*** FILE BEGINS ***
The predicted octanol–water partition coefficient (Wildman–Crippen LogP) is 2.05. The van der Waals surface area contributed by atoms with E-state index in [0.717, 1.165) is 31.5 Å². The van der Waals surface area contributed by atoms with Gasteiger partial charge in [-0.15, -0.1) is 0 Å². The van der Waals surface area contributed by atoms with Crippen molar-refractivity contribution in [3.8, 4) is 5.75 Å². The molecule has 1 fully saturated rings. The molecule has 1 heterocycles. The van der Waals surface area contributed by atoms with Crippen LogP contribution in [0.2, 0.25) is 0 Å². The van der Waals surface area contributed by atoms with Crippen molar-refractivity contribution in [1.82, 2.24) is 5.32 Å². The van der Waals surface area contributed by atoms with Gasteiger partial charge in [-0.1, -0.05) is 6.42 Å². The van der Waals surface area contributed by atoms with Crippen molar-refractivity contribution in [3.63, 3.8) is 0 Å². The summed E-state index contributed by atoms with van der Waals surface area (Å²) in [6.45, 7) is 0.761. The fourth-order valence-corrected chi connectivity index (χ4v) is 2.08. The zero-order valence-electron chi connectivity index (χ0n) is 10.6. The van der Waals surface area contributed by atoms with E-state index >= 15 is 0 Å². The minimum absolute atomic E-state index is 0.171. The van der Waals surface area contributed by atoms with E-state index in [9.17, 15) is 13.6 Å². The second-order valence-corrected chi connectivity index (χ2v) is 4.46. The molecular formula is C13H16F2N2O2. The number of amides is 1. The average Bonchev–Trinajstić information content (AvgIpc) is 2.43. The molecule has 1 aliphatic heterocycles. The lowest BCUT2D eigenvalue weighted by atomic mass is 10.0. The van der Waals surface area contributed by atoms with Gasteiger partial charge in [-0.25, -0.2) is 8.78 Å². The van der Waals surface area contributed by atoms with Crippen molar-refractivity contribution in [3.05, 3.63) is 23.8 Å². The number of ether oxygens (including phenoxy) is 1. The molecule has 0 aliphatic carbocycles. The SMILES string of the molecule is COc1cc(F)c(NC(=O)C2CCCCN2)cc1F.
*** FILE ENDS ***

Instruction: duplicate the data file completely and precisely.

The predicted octanol–water partition coefficient (Wildman–Crippen LogP) is 2.05. The van der Waals surface area contributed by atoms with E-state index in [0.717, 1.165) is 31.5 Å². The van der Waals surface area contributed by atoms with Gasteiger partial charge in [-0.15, -0.1) is 0 Å². The van der Waals surface area contributed by atoms with Crippen molar-refractivity contribution in [3.8, 4) is 5.75 Å². The molecule has 1 fully saturated rings. The molecule has 1 heterocycles. The van der Waals surface area contributed by atoms with Crippen LogP contribution in [0.2, 0.25) is 0 Å². The van der Waals surface area contributed by atoms with Crippen molar-refractivity contribution in [1.82, 2.24) is 5.32 Å². The van der Waals surface area contributed by atoms with Gasteiger partial charge in [-0.1, -0.05) is 6.42 Å². The van der Waals surface area contributed by atoms with Crippen molar-refractivity contribution in [3.63, 3.8) is 0 Å². The summed E-state index contributed by atoms with van der Waals surface area (Å²) in [6.45, 7) is 0.761. The fourth-order valence-corrected chi connectivity index (χ4v) is 2.08. The zero-order valence-electron chi connectivity index (χ0n) is 10.6. The van der Waals surface area contributed by atoms with E-state index >= 15 is 0 Å². The minimum absolute atomic E-state index is 0.171. The van der Waals surface area contributed by atoms with E-state index in [9.17, 15) is 13.6 Å². The second-order valence-corrected chi connectivity index (χ2v) is 4.46. The molecular formula is C13H16F2N2O2. The number of amides is 1. The average Bonchev–Trinajstić information content (AvgIpc) is 2.43. The molecule has 1 aliphatic heterocycles. The lowest BCUT2D eigenvalue weighted by atomic mass is 10.0. The van der Waals surface area contributed by atoms with Gasteiger partial charge in [-0.25, -0.2) is 8.78 Å². The van der Waals surface area contributed by atoms with Crippen molar-refractivity contribution in [3.05, 3.63) is 23.8 Å². The number of ether oxygens (including phenoxy) is 1. The molecule has 0 aliphatic carbocycles. The SMILES string of the molecule is COc1cc(F)c(NC(=O)C2CCCCN2)cc1F.